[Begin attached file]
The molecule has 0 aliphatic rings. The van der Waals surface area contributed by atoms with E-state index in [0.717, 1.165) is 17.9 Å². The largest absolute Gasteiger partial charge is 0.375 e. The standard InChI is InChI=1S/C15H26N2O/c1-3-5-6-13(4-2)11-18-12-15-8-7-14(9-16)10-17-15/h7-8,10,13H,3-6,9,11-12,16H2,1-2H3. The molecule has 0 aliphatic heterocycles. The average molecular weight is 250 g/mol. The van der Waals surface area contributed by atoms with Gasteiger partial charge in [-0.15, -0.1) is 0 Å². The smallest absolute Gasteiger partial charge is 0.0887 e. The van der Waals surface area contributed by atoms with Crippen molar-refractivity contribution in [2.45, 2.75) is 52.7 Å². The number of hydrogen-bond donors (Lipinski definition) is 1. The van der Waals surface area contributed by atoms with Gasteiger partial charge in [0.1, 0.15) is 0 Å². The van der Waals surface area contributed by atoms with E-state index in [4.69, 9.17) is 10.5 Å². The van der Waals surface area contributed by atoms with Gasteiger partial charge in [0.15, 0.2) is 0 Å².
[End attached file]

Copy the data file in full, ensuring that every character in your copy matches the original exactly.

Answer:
The molecule has 0 aliphatic rings. The van der Waals surface area contributed by atoms with E-state index in [0.717, 1.165) is 17.9 Å². The largest absolute Gasteiger partial charge is 0.375 e. The standard InChI is InChI=1S/C15H26N2O/c1-3-5-6-13(4-2)11-18-12-15-8-7-14(9-16)10-17-15/h7-8,10,13H,3-6,9,11-12,16H2,1-2H3. The molecule has 0 aliphatic heterocycles. The average molecular weight is 250 g/mol. The van der Waals surface area contributed by atoms with Gasteiger partial charge in [-0.15, -0.1) is 0 Å². The smallest absolute Gasteiger partial charge is 0.0887 e. The van der Waals surface area contributed by atoms with Crippen molar-refractivity contribution in [2.45, 2.75) is 52.7 Å². The number of hydrogen-bond donors (Lipinski definition) is 1. The van der Waals surface area contributed by atoms with Gasteiger partial charge in [0.1, 0.15) is 0 Å². The van der Waals surface area contributed by atoms with E-state index in [4.69, 9.17) is 10.5 Å². The van der Waals surface area contributed by atoms with Gasteiger partial charge in [0.15, 0.2) is 0 Å².